a little r & r

A few nights ago René and I watched another episode of “The West Wing.”  We’ve been semi-binge watching this seven-season series throughout much of the pandemic because it has become a kind of comfort-food amid the unrelenting chaos surrounding all of us.

This particular episode was quite moving.  A gifted world-class North Korean pianist is visiting the United States and surprises President Bartlet with a gift of a CD, upon which the pianist has written, “I want to defect.”  Only trouble is, in this quasi-factual series, our country is in negotiations regarding a possible limited arms agreement with North Korea.  Granting asylum to the pianist would only shut the door to a treaty and cause global unrest.  Sadly, the president has to tell the young performer the United States cannot grant him his wish. 

However, Bartlet offers an alternative:  the United States stands for freedom.  If the 23-year old should decide not to return to home the U.S. will honor his request.  But the president indicates if the pianist remains in the country, he could set off a nuclear war in the Middle East.

As the episode draws to a close with the pianist spellbinding the White House audience with his magnificent performance of Chopin, the savant rises to receive their applause.  He says, “Ladies, Gentlemen I wish to…I wish to…thank the President, the American people, for this opportunity.  I wish it be started many exchange, improve relations between our countries.”     

In that moment we, the TV audience, witness greatness; the greatness not just of a divinely-talented musician, but his willingness to put global peace and peace between our two nations above his understandable life-long longing for freedom.  

It comes as no surprise:  Deeply imbedded, though often buried, in each one of us is a yearning for greatness.  Not the kind in which we have to seek others adoration or bathe in superlatives.  Too many superlatives indicate self-idolatry or manipulation to gain hero-worship from the crowds.  Such excesses indicate the presence of an empty soul.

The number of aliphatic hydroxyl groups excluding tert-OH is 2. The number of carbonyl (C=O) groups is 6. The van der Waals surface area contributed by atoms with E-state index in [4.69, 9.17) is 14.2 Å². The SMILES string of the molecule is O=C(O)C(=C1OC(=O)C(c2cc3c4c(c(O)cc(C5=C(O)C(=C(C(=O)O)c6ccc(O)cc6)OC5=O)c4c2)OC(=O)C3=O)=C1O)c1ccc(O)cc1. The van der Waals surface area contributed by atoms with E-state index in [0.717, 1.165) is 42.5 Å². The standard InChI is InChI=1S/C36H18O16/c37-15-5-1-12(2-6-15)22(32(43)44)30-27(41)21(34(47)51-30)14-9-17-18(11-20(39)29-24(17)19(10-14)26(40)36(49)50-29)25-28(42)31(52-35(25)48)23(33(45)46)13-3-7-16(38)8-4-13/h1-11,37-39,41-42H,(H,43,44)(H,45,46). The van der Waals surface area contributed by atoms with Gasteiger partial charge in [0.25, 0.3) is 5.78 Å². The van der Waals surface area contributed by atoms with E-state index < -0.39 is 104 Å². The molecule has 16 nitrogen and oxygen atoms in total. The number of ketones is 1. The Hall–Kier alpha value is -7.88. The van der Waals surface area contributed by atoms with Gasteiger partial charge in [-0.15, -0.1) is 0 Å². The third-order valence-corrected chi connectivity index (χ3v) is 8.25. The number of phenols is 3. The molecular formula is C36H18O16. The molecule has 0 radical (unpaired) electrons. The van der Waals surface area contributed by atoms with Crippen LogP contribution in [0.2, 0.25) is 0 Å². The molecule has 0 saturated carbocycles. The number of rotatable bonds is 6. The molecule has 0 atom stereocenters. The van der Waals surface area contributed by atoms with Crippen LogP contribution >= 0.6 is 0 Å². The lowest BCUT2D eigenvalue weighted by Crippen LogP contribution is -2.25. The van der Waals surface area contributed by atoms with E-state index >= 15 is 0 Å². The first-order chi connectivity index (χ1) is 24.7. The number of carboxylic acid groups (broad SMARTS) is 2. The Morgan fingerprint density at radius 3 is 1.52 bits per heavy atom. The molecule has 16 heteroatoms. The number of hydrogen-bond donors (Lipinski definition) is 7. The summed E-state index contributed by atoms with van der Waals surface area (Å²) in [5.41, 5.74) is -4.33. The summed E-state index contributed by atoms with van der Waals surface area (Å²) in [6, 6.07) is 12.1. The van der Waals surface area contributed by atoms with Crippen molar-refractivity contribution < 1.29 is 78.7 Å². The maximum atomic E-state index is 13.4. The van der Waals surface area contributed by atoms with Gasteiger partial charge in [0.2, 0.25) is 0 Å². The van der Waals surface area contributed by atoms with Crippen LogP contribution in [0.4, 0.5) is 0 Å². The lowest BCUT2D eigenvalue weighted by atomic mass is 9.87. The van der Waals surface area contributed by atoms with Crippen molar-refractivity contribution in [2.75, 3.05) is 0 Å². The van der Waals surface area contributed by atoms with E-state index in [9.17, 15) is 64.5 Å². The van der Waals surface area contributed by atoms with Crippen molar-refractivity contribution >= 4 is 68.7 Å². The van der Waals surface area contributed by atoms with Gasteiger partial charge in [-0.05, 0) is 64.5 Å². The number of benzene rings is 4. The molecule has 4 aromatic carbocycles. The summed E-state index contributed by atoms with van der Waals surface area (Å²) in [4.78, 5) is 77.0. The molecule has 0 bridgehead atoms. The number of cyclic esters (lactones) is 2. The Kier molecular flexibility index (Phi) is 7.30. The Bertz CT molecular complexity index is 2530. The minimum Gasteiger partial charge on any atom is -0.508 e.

Still, we live in a time starved for greatness.   Sycophancy, cowardice, pretension, bloodlust for power, and tribalism are all marks of insecure people in highly insecure times.  Such vices breed chaos, anxiety, rage, hatred and fear.  They mark our society’s disdain for transcendence and a willingness to settle for pettiness, which makes us all look small.  But true greatness, is always found where humility (not lack of confidence) and humanity thrive.

After President Bartlet tells the pianist he cannot of his own accord grant the North Korean’s wish for asylum, but before the young man’s concluding performance, he introduces the president to the Korean word “Han.”  With no adequate parallel in English President Bartlet discovers  “Han” means “sad. “  We are all sad for the North Korean’s vanished hope.

We live in despairingly sad times.  Every day some new disaster unfolds.  Yet, if we are to taste greatness in us and in others, we must be willing to permit sadness into our lives; not because we are masochists, but because we are all a part of this great quilt of troubled humanity. 

Ironically, this willingness to accept suffering and sadness—others and ours—is a condition for discovering joy.  So, King, knowing death awaited him still spoke of a dream and reaching the mountaintop the night before he died.  Resigned not to cross into the Promised Land, Moses rejoices in catching a glimpse of it, giving his life meaning.  Mother Teresa found peace in her life by comforting the dying poor in Calcutta.   At the end of losing everyone and everything in his life from the farm to his health to his family, Job was able to behold the unconquerable greatness of God at the end of his life.

The psalmist got it right:  “Weeping may linger for the night, but joy comes with the morning.”  We, like “West Wing’s” audience discover greatness and joy when we are willing to sacrifice something of ourselves for the greater good of God, our neighbor, our nation, and our world!  This greatness lingers deeply, secretly inside each of us; if only we believe that God believes in us and longs for our God-given greatness to come to full flower. 


For now, Rick